“I’ve continued to take every opportunity to grow as a safety engineer and mentor, to develop new skills and find opportunities to share technical skills and my passion of serving the warfighter,” Munezero said. “I recently graduated my first New Employee Developmental Assignment intern to whom I taught MBSE principles and passed the baton, asking her to share knowledge with her home branch.”

Munezero is currently supporting the Navy Forge Software Factory as the MBSE Safety Lead at NSWCDD. She conducted research that was executed with two innovation grants received through the Dahlgren Chief Technology Office.

“This research investigated generic safety requirements in an MBSE environment,” Munezero said.

In August, Munezero presented a technical paper, co-authored with three other writers, at the International System Safety Conference in Cincinnati, Ohio followed by a presentation at the annual NSWCDD Modeling and Simulation Summit in August.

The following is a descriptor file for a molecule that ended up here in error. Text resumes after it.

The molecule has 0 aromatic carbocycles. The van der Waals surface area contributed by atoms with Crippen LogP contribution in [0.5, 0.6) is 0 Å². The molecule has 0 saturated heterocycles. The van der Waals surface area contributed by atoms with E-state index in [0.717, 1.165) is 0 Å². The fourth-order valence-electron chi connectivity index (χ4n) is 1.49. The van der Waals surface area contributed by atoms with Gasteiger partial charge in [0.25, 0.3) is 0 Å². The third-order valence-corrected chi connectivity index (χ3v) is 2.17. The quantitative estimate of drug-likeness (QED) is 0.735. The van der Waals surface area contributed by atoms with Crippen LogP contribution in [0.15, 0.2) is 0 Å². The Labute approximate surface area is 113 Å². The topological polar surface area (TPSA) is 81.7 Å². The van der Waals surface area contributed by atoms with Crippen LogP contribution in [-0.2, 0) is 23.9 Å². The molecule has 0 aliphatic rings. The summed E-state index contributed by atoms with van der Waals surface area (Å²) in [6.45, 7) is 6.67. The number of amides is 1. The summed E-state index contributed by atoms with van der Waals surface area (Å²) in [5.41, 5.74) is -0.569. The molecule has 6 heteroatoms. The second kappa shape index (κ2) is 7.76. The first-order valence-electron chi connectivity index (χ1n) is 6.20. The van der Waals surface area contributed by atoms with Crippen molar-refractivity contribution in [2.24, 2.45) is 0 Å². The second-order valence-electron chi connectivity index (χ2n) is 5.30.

Munezero recently earned a master’s degree in engineering management from Old Dominion University (ODU). She is now pursuing a Doctor of Philosophy in engineering management and systems engineering at ODU and has plans to explore the intersection of digital engineering and system safety engineering.

Munezero has several diverse interests outside of her employment including swimming, dancing and sewing.

She said her drive to succeed stems from her upbringing and active engagement with mentors at NSWCDD.

“I wouldn’t be where I am today without my father who taught me to do the right thing at a very young age and who would have been proud of my accomplishments; my mother who was widowed at a young age and raised my three siblings and I in a foreign land as refugees, and who continues to be a positive role model for authenticity and dedication,” Munezero said. “My mentors at NSWCDD provide me with technical guidance, and have never ceased to hold my hand until I was ready to move from a crawling phase, to a walking phase, to a running phase.”